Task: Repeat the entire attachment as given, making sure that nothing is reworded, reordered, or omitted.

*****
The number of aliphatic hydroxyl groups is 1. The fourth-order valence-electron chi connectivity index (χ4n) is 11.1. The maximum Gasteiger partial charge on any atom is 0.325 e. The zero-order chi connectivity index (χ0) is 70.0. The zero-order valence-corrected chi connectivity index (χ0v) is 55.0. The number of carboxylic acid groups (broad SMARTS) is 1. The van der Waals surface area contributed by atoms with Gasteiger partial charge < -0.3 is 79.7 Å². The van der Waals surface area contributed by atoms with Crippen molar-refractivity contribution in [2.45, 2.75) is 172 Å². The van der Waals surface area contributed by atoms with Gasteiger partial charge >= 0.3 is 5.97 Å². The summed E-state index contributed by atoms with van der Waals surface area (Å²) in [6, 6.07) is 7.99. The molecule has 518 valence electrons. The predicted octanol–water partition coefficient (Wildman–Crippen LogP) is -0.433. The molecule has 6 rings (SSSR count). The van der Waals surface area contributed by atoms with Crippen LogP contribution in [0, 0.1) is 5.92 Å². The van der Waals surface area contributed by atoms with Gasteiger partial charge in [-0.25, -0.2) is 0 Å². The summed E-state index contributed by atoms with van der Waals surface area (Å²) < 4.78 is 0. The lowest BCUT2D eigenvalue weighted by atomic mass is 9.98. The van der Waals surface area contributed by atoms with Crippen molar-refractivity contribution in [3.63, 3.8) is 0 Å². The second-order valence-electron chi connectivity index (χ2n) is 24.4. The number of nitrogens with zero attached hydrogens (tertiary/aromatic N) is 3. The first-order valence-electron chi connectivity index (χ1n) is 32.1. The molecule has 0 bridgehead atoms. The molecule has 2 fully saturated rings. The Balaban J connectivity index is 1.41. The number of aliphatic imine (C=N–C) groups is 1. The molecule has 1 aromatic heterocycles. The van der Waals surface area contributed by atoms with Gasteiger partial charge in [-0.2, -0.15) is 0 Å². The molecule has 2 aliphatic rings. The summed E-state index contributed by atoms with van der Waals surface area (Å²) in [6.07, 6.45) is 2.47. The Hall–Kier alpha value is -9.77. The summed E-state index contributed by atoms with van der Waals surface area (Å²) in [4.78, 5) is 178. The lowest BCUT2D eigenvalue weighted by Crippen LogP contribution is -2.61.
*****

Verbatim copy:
The number of aliphatic hydroxyl groups is 1. The fourth-order valence-electron chi connectivity index (χ4n) is 11.1. The maximum Gasteiger partial charge on any atom is 0.325 e. The zero-order chi connectivity index (χ0) is 70.0. The zero-order valence-corrected chi connectivity index (χ0v) is 55.0. The number of carboxylic acid groups (broad SMARTS) is 1. The van der Waals surface area contributed by atoms with Gasteiger partial charge < -0.3 is 79.7 Å². The van der Waals surface area contributed by atoms with Crippen molar-refractivity contribution in [2.45, 2.75) is 172 Å². The van der Waals surface area contributed by atoms with Gasteiger partial charge >= 0.3 is 5.97 Å². The summed E-state index contributed by atoms with van der Waals surface area (Å²) in [6, 6.07) is 7.99. The molecule has 518 valence electrons. The predicted octanol–water partition coefficient (Wildman–Crippen LogP) is -0.433. The molecule has 6 rings (SSSR count). The van der Waals surface area contributed by atoms with Crippen LogP contribution in [0, 0.1) is 5.92 Å². The van der Waals surface area contributed by atoms with Gasteiger partial charge in [-0.25, -0.2) is 0 Å². The summed E-state index contributed by atoms with van der Waals surface area (Å²) < 4.78 is 0. The lowest BCUT2D eigenvalue weighted by atomic mass is 9.98. The van der Waals surface area contributed by atoms with Crippen molar-refractivity contribution in [3.63, 3.8) is 0 Å². The second-order valence-electron chi connectivity index (χ2n) is 24.4. The number of nitrogens with zero attached hydrogens (tertiary/aromatic N) is 3. The first-order valence-electron chi connectivity index (χ1n) is 32.1. The molecule has 0 bridgehead atoms. The molecule has 2 fully saturated rings. The Balaban J connectivity index is 1.41. The number of aliphatic imine (C=N–C) groups is 1. The molecule has 1 aromatic heterocycles. The van der Waals surface area contributed by atoms with Gasteiger partial charge in [-0.2, -0.15) is 0 Å². The molecule has 2 aliphatic rings. The summed E-state index contributed by atoms with van der Waals surface area (Å²) in [6.07, 6.45) is 2.47. The Hall–Kier alpha value is -9.77. The summed E-state index contributed by atoms with van der Waals surface area (Å²) in [4.78, 5) is 178. The lowest BCUT2D eigenvalue weighted by Crippen LogP contribution is -2.61.